Chris O’Connell: And then on the margin, I mean, it sounds like maybe down a little bit in the first quarter, but the pace of that should probably slow based on the funding cost kind of having a little bit less pressure into the first quarter, and some of the deposits may be coming back in on seasonality.

Chris Becker: If you look at the fourth quarter with some of the deposit outflows, which were — the bulk of that was some municipal deposit outflows and in November and December each year, we pay out from our escrow accounts, the real estate tax bills. So that number alone was $35 million. And with those outflows and as Janet mentioned, that money going into overnight borrowings, that’s more expensive, that obviously pushed down the fourth quarter margin a little bit. So far, we’ve already brought $35 million back in this first quarter. So that will also help relieve some of that pressure as that money flows back in.

Chris O’Connell: And regarding the second half of the year with Fed cuts, maybe you guys could provide a little bit of color as to how you see the margin reacting depending on the level or the pace of Fed cuts and how much kind of upward mobility it has?

Janet Verneuille: So for every 25 basis points of the Fed cuts, over time, we’re predicting that the margin will improve 4 to 5 basis points. Again, this is over time. It depends, obviously, on many factors. But that’s where we’re projecting it to increase.

Chris O’Connell: And last one for me, just what’s a good go-forward tax rate for 2024?

Janet Verneuille: So looking at between 12% and 13% for the next year, some of the benefits of the REIT are capping out. So it’s going up slightly.

Operator: Our next question comes from Alex Twerdahl of Piper Sandler.

Alex Twerdahl: I just wanted to — I guess I’ll start with sort of the outlook for the loan portfolio. Obviously, you guys have plenty of capital, liquidity, obviously, not as much and maybe that’s a little more strained. But as you kind of set yourself up for potential rate cuts and maybe some easing liquidity or funding costs. Do you think we could see a little bit more loan growth in 2024?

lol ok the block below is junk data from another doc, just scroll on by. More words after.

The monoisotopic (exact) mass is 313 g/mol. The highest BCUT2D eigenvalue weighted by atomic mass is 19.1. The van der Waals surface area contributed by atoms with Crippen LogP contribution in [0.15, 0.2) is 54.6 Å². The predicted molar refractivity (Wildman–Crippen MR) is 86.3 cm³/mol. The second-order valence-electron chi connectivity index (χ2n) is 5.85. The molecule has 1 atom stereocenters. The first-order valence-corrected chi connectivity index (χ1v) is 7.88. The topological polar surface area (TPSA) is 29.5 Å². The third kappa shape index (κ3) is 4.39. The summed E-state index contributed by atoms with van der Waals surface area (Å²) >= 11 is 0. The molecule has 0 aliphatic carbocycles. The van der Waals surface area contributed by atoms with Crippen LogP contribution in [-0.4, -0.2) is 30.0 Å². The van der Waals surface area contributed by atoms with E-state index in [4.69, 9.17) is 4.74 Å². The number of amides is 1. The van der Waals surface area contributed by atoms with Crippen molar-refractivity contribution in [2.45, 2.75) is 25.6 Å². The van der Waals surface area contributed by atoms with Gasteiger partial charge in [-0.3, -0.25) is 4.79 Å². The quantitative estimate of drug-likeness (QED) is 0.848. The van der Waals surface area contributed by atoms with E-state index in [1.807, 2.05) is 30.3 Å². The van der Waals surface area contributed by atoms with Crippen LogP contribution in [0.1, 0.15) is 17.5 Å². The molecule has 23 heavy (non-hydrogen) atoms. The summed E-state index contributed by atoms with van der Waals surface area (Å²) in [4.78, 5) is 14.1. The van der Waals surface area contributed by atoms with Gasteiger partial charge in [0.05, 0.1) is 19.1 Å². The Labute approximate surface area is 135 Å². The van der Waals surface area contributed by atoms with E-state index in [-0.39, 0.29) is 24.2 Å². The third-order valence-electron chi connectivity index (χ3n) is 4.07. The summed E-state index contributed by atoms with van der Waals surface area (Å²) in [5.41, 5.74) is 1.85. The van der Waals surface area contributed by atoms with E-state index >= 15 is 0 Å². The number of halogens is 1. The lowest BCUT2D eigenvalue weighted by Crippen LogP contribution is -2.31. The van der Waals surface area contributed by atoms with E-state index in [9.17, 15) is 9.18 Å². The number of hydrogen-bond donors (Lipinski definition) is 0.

Chris Becker: We do think there will be some growth in 2024. We don’t think it’s going to be as robust as we would all like, but we do think that there will be some lower single digit loan growth during this year. Last year, loans were pretty flat throughout the year to down. And with some — hopefully, some rate relief, and really, you’ve already seen some of that because you’ve seen five and 10-year rates come — call for their high. So that does also provide some rate relief as the loan rates are pricing off more of that end of the curve. So we’re anticipating to see some additional volume. The pipeline at the end of the year was not overly robust, about $100 million at year end. But there’s certainly some more conversations going on and some more activity, so we’re encouraged that, that pipeline is going to grow.

Alex Twerdahl: And I think in the past, you’ve given us sort of the average yield on the pipeline. Are you able to provide that?

Chris Becker: The pipeline is always difficult, right, because it’s floating kind of with the rates moving every day. But I can tell you that the loan closings that we had in the fourth quarter, it was right — the yield that was right around 7%. So it should be pretty much in line with that. I shouldn’t stray too much from that.

Alex Twerdahl: And I just wanted to ask you, how you guys are thinking about the dividend going forward?

Janet Verneuille: Well, we look at the dividend, obviously, every quarter. We analyze it. And right now, we’re expecting that we’ll continue to pay the dividend going forward.